170 THE FAIRY OF THE DAWN
back,' she cried. ' You did not set about the matter properly.'
' How ought I to have set about it?' asked Petru, half angrily, half sadly.
' Look here, my boy,' replied old Birscha. ' You can never reach the spring of the Fairy of the Dawn unless you ride the horse which your father, the emperor, rode in his youth. Go and ask where it is to be found, and then mount it and be off with you.'
Petru thanked her heartily for her advice, and went at once to make inquiries about the horse.
'By the light of my eyes!' exclaimed the emperor when Petru had put his question. ' Who has told you anything about that? It must have been that old witch of a Birscha ? Have you lost your wits ? Fifty years have passed since I was young, and who knows where the bones of my horse may be rotting, or whether a scrap of his reins still lie in his stall? I have forgotten all about him long ago.'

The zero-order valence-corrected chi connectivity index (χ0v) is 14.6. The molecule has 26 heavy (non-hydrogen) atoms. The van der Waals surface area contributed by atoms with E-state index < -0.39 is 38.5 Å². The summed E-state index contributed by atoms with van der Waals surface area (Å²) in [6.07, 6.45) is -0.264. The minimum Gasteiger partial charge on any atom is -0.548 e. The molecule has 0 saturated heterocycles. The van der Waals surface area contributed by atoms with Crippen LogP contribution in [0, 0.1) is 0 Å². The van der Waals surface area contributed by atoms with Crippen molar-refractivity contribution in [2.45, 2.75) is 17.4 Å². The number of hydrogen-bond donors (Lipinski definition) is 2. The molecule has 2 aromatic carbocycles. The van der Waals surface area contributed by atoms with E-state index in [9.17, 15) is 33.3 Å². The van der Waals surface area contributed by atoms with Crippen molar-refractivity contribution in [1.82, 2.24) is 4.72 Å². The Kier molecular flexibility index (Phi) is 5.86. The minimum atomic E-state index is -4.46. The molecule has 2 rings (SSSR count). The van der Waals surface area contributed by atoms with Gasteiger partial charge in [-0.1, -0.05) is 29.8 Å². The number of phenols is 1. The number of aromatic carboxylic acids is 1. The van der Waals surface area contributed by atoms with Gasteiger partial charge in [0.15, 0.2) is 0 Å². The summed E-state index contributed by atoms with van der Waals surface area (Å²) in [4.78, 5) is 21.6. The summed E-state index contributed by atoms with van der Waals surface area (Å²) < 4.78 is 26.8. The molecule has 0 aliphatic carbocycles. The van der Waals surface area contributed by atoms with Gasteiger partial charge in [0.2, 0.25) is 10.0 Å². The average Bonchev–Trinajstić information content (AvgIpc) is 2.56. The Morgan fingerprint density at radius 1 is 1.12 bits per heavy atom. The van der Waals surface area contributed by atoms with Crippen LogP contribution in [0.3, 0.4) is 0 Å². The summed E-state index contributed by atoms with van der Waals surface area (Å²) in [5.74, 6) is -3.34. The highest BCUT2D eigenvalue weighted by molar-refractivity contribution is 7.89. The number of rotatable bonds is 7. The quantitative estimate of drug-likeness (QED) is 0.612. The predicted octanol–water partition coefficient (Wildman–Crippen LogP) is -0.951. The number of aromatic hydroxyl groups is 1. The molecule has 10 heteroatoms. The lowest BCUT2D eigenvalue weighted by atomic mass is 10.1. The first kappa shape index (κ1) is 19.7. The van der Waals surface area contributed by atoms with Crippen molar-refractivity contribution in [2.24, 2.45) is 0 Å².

Petru turned away in anger, and went back to his old nurse.
' Do not be cast clown,' she said with a smile ; ' if that is how the affair stands all will go well. Go and fetch the scrap of the reins; I shall soon know what must be done.'
The place was full of saddles, bridles, and bits of leather. Petru picked out the oldest, and blackest, and most decayed pair of reins, and brought them to the old woman, who murmured something over them and sprinkled them with incense, and held them out to the young man.
' Take the reins,' said she, ' and strike them violently against the pillars of the house.'
Petru did what he was told, and scarcely had the reins touched the pillars when something happened — how I have no idea — that made Petru stare with surprise. A horse stood before him — a horse whose equal in beauty